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Whatever Happened to Evangelism?
By J.R. Ensey

In the late 1960s a sleeping giant was awakened. The UPCI collectively caught the vision for evangelism. Not protracted meetings, as such, but personal evangelism, outreach, and church planting. The Great Commission caught fire in our hearts and the flames were fanned by every division. Growth began to take on new dimensions. Excitement permeated our General Conferences as we filled the streets with marchers and parades, Bible reading booths, and street services. It flowed down to virtually every church and layperson in our fellowship.

But something happened. An emphasis on revival instead of evangelism shifted our focus. People started expecting God to just sovereignly thrust growth and increase upon us. But, strangely, growth slowed and it has been reported that by 1975 our statistics were virtually flat.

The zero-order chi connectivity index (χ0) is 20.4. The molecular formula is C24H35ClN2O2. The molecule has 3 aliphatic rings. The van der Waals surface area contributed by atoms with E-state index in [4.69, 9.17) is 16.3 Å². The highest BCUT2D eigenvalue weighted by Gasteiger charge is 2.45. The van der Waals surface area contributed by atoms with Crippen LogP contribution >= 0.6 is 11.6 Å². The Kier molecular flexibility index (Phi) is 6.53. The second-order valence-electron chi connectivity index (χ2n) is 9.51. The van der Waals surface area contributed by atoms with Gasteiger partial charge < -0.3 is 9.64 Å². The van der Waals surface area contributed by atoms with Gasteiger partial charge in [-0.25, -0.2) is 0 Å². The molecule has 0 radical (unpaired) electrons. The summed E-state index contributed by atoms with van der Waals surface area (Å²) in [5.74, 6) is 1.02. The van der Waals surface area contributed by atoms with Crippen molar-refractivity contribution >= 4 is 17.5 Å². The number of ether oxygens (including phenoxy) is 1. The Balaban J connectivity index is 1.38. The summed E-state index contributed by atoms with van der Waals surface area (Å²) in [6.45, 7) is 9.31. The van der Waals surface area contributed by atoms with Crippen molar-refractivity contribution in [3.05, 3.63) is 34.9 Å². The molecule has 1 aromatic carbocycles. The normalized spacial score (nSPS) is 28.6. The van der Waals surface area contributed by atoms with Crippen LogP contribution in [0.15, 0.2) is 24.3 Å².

Then the late eighties introduced us to the “church growth movement.” We reached for the magic formula, the right combination of staff, methodology, church name, and a “do-whatever-is-in” service style that would attract the multitudes.

As that bloom faded, the “counseling movement” supplanted it in the 90s. Since psychology has supplied new names for every sinful behavior, we were encouraged to get degrees in that field in order to minister to the emotionally disturbed masses according to that industry’s theories.

Those movements are not to be entirely painted out with a broad brush, but whatever happened to pure evangelism—personal soulwinning, discipling, teaching Bible studies, and planting new churches where there aren’t any? Fired by the scriptural mandates and examples for those ministries, we won’t wait on forced revival or church growth—and not nearly so many will need the counseling chamber.

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